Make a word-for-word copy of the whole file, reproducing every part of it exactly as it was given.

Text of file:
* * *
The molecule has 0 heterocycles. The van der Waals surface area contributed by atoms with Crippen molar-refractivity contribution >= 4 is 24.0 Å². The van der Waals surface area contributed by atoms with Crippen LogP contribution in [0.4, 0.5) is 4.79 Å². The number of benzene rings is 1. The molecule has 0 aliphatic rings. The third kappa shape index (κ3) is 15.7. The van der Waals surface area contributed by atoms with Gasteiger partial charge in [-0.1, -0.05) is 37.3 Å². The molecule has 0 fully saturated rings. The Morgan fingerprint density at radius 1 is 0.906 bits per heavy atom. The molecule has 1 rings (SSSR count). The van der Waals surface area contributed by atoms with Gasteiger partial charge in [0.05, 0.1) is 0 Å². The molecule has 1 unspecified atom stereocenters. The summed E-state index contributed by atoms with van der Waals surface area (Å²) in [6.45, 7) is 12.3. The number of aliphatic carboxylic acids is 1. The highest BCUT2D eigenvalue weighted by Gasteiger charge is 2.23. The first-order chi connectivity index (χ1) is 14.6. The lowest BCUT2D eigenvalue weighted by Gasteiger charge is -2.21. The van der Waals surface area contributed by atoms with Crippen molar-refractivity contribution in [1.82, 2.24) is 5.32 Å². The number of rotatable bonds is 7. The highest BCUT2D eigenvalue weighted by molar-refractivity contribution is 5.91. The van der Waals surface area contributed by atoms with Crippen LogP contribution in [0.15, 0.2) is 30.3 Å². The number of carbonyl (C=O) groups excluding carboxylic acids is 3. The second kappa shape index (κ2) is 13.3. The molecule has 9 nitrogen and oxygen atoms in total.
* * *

The molecule has 0 heterocycles. The van der Waals surface area contributed by atoms with Crippen molar-refractivity contribution >= 4 is 24.0 Å². The van der Waals surface area contributed by atoms with Crippen LogP contribution in [0.4, 0.5) is 4.79 Å². The number of benzene rings is 1. The molecule has 0 aliphatic rings. The third kappa shape index (κ3) is 15.7. The van der Waals surface area contributed by atoms with Gasteiger partial charge in [-0.1, -0.05) is 37.3 Å². The molecule has 0 fully saturated rings. The Morgan fingerprint density at radius 1 is 0.906 bits per heavy atom. The molecule has 1 rings (SSSR count). The van der Waals surface area contributed by atoms with Gasteiger partial charge in [0.05, 0.1) is 0 Å². The molecule has 1 unspecified atom stereocenters. The summed E-state index contributed by atoms with van der Waals surface area (Å²) in [6.45, 7) is 12.3. The number of aliphatic carboxylic acids is 1. The highest BCUT2D eigenvalue weighted by Gasteiger charge is 2.23. The first-order chi connectivity index (χ1) is 14.6. The lowest BCUT2D eigenvalue weighted by Gasteiger charge is -2.21. The van der Waals surface area contributed by atoms with Crippen molar-refractivity contribution in [1.82, 2.24) is 5.32 Å². The number of rotatable bonds is 7. The highest BCUT2D eigenvalue weighted by molar-refractivity contribution is 5.91. The van der Waals surface area contributed by atoms with Crippen LogP contribution in [0.15, 0.2) is 30.3 Å². The number of carbonyl (C=O) groups excluding carboxylic acids is 3. The second kappa shape index (κ2) is 13.3. The molecule has 9 nitrogen and oxygen atoms in total.